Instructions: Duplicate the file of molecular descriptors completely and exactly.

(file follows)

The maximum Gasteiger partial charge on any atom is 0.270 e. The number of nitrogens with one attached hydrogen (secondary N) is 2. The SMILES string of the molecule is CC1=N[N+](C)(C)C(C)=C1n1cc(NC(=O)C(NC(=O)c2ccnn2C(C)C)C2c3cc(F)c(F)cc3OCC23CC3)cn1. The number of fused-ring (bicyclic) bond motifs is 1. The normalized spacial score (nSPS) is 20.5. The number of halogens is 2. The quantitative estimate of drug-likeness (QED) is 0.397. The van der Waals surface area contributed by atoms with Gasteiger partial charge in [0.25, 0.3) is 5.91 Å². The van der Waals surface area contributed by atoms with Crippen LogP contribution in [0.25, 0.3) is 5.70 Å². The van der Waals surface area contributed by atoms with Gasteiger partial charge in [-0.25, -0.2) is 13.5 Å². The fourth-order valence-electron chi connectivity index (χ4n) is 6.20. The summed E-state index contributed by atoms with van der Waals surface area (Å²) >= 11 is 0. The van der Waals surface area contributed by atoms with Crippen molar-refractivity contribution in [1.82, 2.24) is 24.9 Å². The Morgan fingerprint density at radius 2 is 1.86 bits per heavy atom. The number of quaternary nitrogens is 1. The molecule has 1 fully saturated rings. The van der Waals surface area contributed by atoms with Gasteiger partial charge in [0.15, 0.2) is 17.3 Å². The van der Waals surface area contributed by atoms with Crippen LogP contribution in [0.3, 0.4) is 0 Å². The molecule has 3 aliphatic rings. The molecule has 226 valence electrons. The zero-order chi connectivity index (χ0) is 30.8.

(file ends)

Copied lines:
The maximum Gasteiger partial charge on any atom is 0.270 e. The number of nitrogens with one attached hydrogen (secondary N) is 2. The SMILES string of the molecule is CC1=N[N+](C)(C)C(C)=C1n1cc(NC(=O)C(NC(=O)c2ccnn2C(C)C)C2c3cc(F)c(F)cc3OCC23CC3)cn1. The number of fused-ring (bicyclic) bond motifs is 1. The normalized spacial score (nSPS) is 20.5. The number of halogens is 2. The quantitative estimate of drug-likeness (QED) is 0.397. The van der Waals surface area contributed by atoms with Gasteiger partial charge in [0.25, 0.3) is 5.91 Å². The van der Waals surface area contributed by atoms with Crippen LogP contribution in [0.25, 0.3) is 5.70 Å². The van der Waals surface area contributed by atoms with Gasteiger partial charge in [-0.25, -0.2) is 13.5 Å². The fourth-order valence-electron chi connectivity index (χ4n) is 6.20. The summed E-state index contributed by atoms with van der Waals surface area (Å²) >= 11 is 0. The van der Waals surface area contributed by atoms with Crippen molar-refractivity contribution in [1.82, 2.24) is 24.9 Å². The Morgan fingerprint density at radius 2 is 1.86 bits per heavy atom. The number of quaternary nitrogens is 1. The molecule has 1 fully saturated rings. The van der Waals surface area contributed by atoms with Gasteiger partial charge in [0.15, 0.2) is 17.3 Å². The van der Waals surface area contributed by atoms with Crippen LogP contribution in [0.3, 0.4) is 0 Å². The molecule has 3 aliphatic rings. The molecule has 226 valence electrons. The zero-order chi connectivity index (χ0) is 30.8.